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December 8, 1998

7 Min Read
IMM's Pant Tour:  Proto Joe's plantsare unique in the world of molding

Proto-Plastics does mold tryouts, short runs, and materials evaluations. It has been specializing in mold tryouts since it started 31 years ago. It developed the necessary procedures and paperwork to create a systematic approach to trialing and established cost structures accepted today as industry standards. Proto-Plastics also has made strong investments to ensure its customers still consider it to be the last word in what it does best. After all, how many tryout shops do you know running a $3 million, twin-barreled, 4400-ton molding machine, which also happens to be the largest press the Van Dorn of Van Dorn Demag has built in its 126 years?

Proto-Plastics is a unique operation, but not just because of its marketplace niche or its machine capacity. How many plants have you seen with a Greco-Roman sculptured limestone facade? How often have you seen a molding shop president's office that is two stories high, filled with sculptures, statues, oil paintings, decanters, and other precious antiques--with towering Brazilian mahogany double doors, wall paneling that once graced a ballroom, stained-glass skylights high overhead, a French Provincial desk and credenza designed and built by the shop's president from the wall panels of a lost mansion, and a factory rec room with, among other things, a fully functional bowling alley?

Joe Bianco makes Proto-Plastics unique. Affectionately nicknamed Proto Joe by his employees and his customers, which include all the major global automakers, Bianco is the CEO and president of his privately held company. He is a remarkable, intuitive man, one who saw the profit potential in filling the gap that exists between making molds and molding parts. He says he has been successful by leveraging his appreciation of the quality of work he admires in his antiques into his specialty service to industry.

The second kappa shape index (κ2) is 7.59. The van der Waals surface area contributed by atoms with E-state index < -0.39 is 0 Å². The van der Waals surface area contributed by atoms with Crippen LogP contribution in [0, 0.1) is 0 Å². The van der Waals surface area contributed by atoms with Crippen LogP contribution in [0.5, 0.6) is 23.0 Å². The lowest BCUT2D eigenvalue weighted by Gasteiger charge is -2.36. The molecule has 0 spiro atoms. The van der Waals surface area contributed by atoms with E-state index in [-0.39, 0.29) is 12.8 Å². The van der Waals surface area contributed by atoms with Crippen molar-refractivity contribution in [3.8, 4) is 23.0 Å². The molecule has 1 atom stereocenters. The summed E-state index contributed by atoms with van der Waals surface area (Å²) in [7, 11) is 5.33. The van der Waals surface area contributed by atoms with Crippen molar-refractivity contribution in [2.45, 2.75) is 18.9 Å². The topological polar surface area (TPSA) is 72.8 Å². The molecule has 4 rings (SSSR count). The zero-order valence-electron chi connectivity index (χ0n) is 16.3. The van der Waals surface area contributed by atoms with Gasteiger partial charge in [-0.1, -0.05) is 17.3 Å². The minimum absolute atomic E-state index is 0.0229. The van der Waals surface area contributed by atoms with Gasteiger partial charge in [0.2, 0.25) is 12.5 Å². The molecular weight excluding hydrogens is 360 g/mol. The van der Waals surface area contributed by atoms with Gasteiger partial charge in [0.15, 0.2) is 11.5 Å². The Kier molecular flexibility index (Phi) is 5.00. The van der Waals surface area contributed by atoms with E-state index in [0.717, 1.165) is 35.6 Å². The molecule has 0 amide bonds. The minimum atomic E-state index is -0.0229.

Bianco has seen his business grow right along with the size and complexity of the molds he trials, and his splendid antique collection has grown as well. In April, he expanded internationally, building a new plant in the automotive moldmaking mecca of Windsor, ON, Canada, making things more convenient for his customers there. He is already planning an expansion at his new plant. After all, it needs a rec room.

Let's tour the original first. Just try not to touch anything, OK?

Proto-Plastics U.S.A.

In his museum of an office, Bianco tells us he has never had a sales force. It has been word of mouth since 1967 when he started out on his own with a $412/month lease and 3 percent interest on his first machine. He attributes the reputation for quality his company has earned to his employees, some of whom have been with him since the beginning. Only two have been aboard less than five years. When asked how he accounts for such loyalty, Bianco smiles, replying, "I feed them well."

Bianco does commission a gourmet chef to come in and cook; he has always done that, but they deserve it. They work hard. They work only a single shift, but they get the job done right even when the job can involve up to 25 mold changes a day with big, expensive, first-of-their-kind automotive tools, sometimes running materials yet to be seen on the market.

Bianco is right out there on the shopfloor with his people. "I'm still pushing a broom, loading trucks, whatever has to be done, I'll do it. I've only taken seven vacations in 31 years, none over 11 days. I enjoy what I'm doing." Bet you that's where the loyalty comes from.

On our way into the shop, strolling past an ornately carved stairway from an English castle, Bianco continues, explaining how the systematic approach to scheduling mold tryouts his company developed has been equally responsible for his repeat business. "Trials and production don't mix. Trialing cuts into production. How do you regulate the time element? How do you charge for setups? Thirty-one years ago, we originated a cost structure that still works today."